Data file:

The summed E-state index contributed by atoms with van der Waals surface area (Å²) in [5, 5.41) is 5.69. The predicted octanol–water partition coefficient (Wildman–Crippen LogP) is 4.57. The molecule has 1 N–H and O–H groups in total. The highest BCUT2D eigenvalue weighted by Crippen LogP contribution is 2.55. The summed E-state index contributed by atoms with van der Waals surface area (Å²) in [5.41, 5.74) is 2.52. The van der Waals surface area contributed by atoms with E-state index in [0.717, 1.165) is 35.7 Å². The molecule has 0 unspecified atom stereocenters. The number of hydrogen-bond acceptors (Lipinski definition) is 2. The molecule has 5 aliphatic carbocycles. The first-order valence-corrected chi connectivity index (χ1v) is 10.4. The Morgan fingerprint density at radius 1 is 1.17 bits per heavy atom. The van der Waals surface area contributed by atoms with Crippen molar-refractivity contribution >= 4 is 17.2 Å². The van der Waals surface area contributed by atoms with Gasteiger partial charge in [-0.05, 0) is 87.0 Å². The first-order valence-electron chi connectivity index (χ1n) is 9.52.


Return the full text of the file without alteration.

The summed E-state index contributed by atoms with van der Waals surface area (Å²) in [5, 5.41) is 5.69. The predicted octanol–water partition coefficient (Wildman–Crippen LogP) is 4.57. The molecule has 1 N–H and O–H groups in total. The highest BCUT2D eigenvalue weighted by Crippen LogP contribution is 2.55. The summed E-state index contributed by atoms with van der Waals surface area (Å²) in [5.41, 5.74) is 2.52. The van der Waals surface area contributed by atoms with E-state index in [0.717, 1.165) is 35.7 Å². The molecule has 0 unspecified atom stereocenters. The number of hydrogen-bond acceptors (Lipinski definition) is 2. The molecule has 5 aliphatic carbocycles. The first-order valence-corrected chi connectivity index (χ1v) is 10.4. The Morgan fingerprint density at radius 1 is 1.17 bits per heavy atom. The van der Waals surface area contributed by atoms with Crippen molar-refractivity contribution >= 4 is 17.2 Å². The van der Waals surface area contributed by atoms with Gasteiger partial charge in [-0.05, 0) is 87.0 Å². The first-order valence-electron chi connectivity index (χ1n) is 9.52.